The physical activity programme consisted of two one hour lessons a week either in the park or inside the school, 15 min walk to the park 30 min walking/jogging or snowshoeing then, the 15 min walk back. The author laid out a circuit and the young men followed the circuit any way they pleased in the half hour. For every lap they did they got a smiley sticker to put on their self-monitoring board when they did this they received a sweet. They were also verbally encouraged as they went around.

The study intended to examine these techniques. As the lessons went on the author reduced the number of edible reinforcements. By the end of the lesson the participants stopped receiving edible reinforcements and only got verbally encouraged.

The result of this study show that “programmes that do not require high skill and can be incorporate individuals of different skill levels are beneficial in educational settings” (Berkeley et al., 2001) cited in Todd and Reid (2006).

The author stated that although the edible reinforcements were gradually wiped out the physical activity increased. The self-monitoring continued throughout the course. The author also feels that further research is needed in the effects of self-monitoring.

2.4 What these benefits mean for the family, Teachers or carers

2.5 Conclusion

Chapter 3: The Methodology

Methodology introduction

The researcher intends to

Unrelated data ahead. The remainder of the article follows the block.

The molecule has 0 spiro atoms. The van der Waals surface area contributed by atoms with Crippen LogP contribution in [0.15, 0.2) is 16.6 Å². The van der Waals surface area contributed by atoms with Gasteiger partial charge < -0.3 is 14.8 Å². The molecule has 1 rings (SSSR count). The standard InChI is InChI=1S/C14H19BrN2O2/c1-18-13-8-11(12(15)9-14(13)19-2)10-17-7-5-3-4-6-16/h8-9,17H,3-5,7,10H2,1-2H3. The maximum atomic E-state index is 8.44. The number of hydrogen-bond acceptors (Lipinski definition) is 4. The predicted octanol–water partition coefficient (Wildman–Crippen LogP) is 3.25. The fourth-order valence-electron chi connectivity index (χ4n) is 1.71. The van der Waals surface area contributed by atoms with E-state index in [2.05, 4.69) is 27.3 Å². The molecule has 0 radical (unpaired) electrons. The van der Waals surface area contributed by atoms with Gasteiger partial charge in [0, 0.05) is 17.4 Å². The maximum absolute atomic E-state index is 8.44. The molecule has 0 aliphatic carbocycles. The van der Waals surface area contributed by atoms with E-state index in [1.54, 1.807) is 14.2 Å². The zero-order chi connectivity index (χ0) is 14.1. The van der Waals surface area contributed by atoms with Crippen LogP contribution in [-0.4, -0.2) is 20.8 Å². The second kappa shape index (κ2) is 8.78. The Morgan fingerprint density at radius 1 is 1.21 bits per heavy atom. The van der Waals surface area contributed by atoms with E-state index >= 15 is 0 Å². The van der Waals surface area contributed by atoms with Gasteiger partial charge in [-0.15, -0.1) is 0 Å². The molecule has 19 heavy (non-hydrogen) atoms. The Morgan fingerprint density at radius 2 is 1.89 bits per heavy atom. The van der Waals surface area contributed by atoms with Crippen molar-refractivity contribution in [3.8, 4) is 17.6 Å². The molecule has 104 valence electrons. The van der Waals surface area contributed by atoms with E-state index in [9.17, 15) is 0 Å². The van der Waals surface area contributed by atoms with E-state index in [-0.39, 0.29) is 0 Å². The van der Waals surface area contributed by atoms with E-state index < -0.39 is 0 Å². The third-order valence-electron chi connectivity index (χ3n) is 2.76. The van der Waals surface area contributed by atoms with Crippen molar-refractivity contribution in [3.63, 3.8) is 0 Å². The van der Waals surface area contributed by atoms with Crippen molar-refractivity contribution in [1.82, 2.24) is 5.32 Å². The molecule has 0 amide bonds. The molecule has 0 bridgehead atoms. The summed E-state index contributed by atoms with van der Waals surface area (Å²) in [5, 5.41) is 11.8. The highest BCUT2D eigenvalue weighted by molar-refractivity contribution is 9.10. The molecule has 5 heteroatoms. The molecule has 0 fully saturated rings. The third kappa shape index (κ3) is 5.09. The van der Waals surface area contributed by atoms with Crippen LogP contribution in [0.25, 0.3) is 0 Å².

Possible Group’s

There is a Saturday club that runs every second Saturday in the Hall in St Geralds College, Castlebar from 11am-12.15pm. The author intends to attend this club on the 13th of November. The club is for children with disabilities as well their family and friends. It doesn’t cost anything. There is a range of different sports including Basketball, football in addition to this general games and fun. During this time the author will talk to parents and children in an informal way to get their feedback on such a club and any other activities they might participant in. This will give the author a base to work from when compiling the questionnaire and interview question.

There is also an Inclusive Gymnastics class for Children that run’s in Breaffy school gym on Monday, Wednesday and Thursday from 4.30-6.30. As well as this a PE class on Friday morning in St. Anthonys hall from 9.30-12. The author called Loraine on 10.11.10 and discussed the possibility of attending one of these days. The author will attend Breaffy on Wednesday the 17th of November. She proposes to assist the teacher and shadow her work to comply a list of questions and observations to add with her questionnaire that will be used at a later date.

The author also works with two adults with Down’s syndrome in the swimming pool